depends for its support on the soil, 20-5 on industries, chiefly the handicrafts of the weaver, potter, leather worker, carpenter, and blacksmith, 9-4 on trade, 2-5 on professions, and 9-6 on other sources of livelihood.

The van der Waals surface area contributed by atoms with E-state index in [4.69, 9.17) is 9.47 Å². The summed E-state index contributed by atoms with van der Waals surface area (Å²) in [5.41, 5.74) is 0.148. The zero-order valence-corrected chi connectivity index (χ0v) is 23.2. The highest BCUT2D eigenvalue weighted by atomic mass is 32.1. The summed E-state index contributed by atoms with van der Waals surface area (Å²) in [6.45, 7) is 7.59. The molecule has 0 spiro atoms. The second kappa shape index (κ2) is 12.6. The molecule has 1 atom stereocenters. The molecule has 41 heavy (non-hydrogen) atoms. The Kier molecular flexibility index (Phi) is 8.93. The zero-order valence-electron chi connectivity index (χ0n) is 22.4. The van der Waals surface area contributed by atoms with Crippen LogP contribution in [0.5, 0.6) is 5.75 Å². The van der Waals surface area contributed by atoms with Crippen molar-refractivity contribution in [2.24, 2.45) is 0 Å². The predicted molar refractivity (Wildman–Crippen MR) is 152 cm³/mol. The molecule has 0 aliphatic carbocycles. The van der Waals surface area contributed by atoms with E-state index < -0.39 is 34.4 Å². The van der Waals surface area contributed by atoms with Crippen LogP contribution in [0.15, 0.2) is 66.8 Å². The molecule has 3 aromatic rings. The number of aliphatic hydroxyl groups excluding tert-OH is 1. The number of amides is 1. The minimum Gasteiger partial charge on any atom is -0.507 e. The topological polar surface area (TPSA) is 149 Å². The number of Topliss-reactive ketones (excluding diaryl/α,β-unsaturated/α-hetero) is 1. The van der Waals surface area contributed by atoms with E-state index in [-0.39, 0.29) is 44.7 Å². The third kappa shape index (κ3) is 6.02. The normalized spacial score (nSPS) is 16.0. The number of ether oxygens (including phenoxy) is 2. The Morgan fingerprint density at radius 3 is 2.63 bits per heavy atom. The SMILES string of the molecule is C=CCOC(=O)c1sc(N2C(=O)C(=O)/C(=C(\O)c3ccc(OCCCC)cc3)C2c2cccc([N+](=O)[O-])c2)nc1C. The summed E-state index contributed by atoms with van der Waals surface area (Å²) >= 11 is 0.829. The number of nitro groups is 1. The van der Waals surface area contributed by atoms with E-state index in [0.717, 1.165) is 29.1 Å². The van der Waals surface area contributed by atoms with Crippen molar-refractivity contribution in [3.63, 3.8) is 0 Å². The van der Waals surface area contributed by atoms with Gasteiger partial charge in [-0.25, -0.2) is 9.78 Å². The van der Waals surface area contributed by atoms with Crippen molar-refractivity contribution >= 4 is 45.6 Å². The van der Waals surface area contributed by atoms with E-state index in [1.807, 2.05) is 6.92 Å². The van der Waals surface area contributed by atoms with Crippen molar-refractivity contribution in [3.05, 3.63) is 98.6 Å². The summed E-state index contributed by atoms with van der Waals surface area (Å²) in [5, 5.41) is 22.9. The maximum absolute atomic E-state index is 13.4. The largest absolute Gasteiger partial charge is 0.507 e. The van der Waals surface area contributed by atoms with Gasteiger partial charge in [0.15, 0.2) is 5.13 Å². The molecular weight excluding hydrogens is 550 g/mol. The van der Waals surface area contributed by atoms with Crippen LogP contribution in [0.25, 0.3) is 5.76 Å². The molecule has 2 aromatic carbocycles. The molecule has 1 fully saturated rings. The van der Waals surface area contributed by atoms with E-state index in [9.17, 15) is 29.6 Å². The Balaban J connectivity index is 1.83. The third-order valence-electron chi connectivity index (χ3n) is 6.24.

Measures taken to protect agriculturists.— In a country owned so largely by small farmers, the first task of the Government must be to secure their welfare and contentment. Before plague laid its grasp on the rich central districts it was feared that they were becoming congested, and the canal colonization schemes referred to in a later chapter were largely designed to relieve them. But there is a much subtler foe to whose insidious attacks small owners are liable, the temptation to abuse their credit till their acres are loaded with mortgages and finally lost. So threatening had this economic disease for years appeared that at last in 1900 the Panjab Alienation of Land Act was passed, which forbade sales by people of agricultural tribes to other classes without the sanction of the district officer, and greatly restricted the power of mortgaging. The same restrictions are in force in the N.W.F. Province. The Act is popular with those for whose benefit it was devised, and has effected its object of checking land alienation and probably to some extent discouraged extravagance. It has been supplemented by a still more valuable measure, the Cooperative Credit Societies Act. The growth of these societies in the Panjab has been very remarkable, a notable contrast to the very slow advance of the similar movement in England. In 1913-14 there were 3261 village banks with 155,250 members and a working capital of 133! lakhs or £885,149, besides 38 central banks with a capital of 42 1 lakhs or about £285,000. Village banks held deposits amounting to nearly 37 lakhs, more than half of which was received from non-members, and lent out y lakhs in the year to their members.